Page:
Of course there is a follow-up question for when selecting Bordeaux, many of you are already asking it in your head. “Left or Right?” Which bank did I want, did I want a Cabernet based wine or Merlot based? I have spoken and written on more than one occasion about Merlot and my cherished ABC rule.




These things weighed heavy on my mind. I looked over all the Pomerol and the Grand Cru Classe St. Emilion. There were some great bottles there and in my price point too, but where the vintages great as well? Did they lend themselves to being laid down for a long while? Think man, what makes a good vintage in France (and beyond): a warm summer, no rain in the week prior to harvest, good soil, an excellent winemaker, and history of age worthy bottles… I recalled a few weeks back that a recent vintage of Bordeaux was released to the US. How was that summer in France? Wait a minute, I know exactly how that summer was, I was in France that summer. It was so hot in Paris that people were going to the hospital (AC is a rarity in much of France). But Paris is not anywhere near Bordeaux, however I was in South-west France and it was well into the 90’s and if I recall correctly it was dry in August and September. Ok I got my year, 2005. Time to select my bottle that fits my other requirements and I have… 12 minutes to decide! Crap.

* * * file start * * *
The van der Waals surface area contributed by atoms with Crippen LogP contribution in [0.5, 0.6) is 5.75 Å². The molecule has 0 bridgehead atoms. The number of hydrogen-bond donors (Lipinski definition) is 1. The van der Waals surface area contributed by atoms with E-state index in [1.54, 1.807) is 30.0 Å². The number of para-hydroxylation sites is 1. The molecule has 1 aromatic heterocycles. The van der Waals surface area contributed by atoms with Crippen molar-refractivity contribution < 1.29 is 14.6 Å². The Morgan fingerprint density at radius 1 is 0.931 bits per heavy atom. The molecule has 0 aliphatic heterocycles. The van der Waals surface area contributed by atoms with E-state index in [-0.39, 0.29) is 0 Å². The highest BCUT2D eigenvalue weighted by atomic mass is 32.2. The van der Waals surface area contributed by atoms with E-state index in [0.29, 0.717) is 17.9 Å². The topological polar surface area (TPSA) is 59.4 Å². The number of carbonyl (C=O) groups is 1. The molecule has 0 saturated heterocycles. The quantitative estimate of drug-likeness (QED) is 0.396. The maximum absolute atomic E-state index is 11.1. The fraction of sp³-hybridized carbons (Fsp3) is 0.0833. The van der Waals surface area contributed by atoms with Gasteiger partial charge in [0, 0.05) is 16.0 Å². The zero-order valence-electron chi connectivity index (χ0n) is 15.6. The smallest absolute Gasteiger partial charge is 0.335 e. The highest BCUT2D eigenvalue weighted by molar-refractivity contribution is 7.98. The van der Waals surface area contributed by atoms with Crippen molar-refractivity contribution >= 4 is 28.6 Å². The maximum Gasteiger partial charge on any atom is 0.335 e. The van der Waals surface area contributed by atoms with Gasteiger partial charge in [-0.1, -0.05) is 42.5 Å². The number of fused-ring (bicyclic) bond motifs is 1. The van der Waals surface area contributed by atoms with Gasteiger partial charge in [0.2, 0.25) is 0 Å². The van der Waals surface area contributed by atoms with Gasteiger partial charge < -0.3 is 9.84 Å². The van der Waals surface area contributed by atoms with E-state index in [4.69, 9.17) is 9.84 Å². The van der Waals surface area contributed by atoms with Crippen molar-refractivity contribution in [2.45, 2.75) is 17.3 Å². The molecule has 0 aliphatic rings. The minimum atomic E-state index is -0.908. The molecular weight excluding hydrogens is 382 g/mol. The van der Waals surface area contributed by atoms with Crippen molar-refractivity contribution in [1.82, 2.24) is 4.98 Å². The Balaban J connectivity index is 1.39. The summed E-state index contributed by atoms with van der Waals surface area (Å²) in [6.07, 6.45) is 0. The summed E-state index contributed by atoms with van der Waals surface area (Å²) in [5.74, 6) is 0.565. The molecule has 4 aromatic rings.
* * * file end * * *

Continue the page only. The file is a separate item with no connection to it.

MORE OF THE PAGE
Then it hit me like a thunderbolt, it couldn’t have been clearer then if I was standing right in front of it. I knew. I knew what wine I was going to pick and it was at just the right price point, on sale at the moment, at just under my $100 limit. Oh what a wine. It was a classified 2nd growth GCC from Napoleon 3rd’s 1855 classification. It was from an elegant winemaker, whose family makes some brilliant bottles at historic Chateaux in Bordeaux. It was from my favorite Bordeaux region, where elegance and finesse reign over power and brawn. Margaux. More specifically 2005 Chateau Brane-Cantenac GCC Margaux. Yes, it is a left-bank win and thus Cabernet based. What of it? Rules are made to be broken at times and this was one of those times. Proudly I selected my bottle and brought it up at the end of my shift, to the nodding approval of my superiors. I had selected well. Time to lay this bottle down and let time do its thing, hard as that is, sitting on epic wine for years.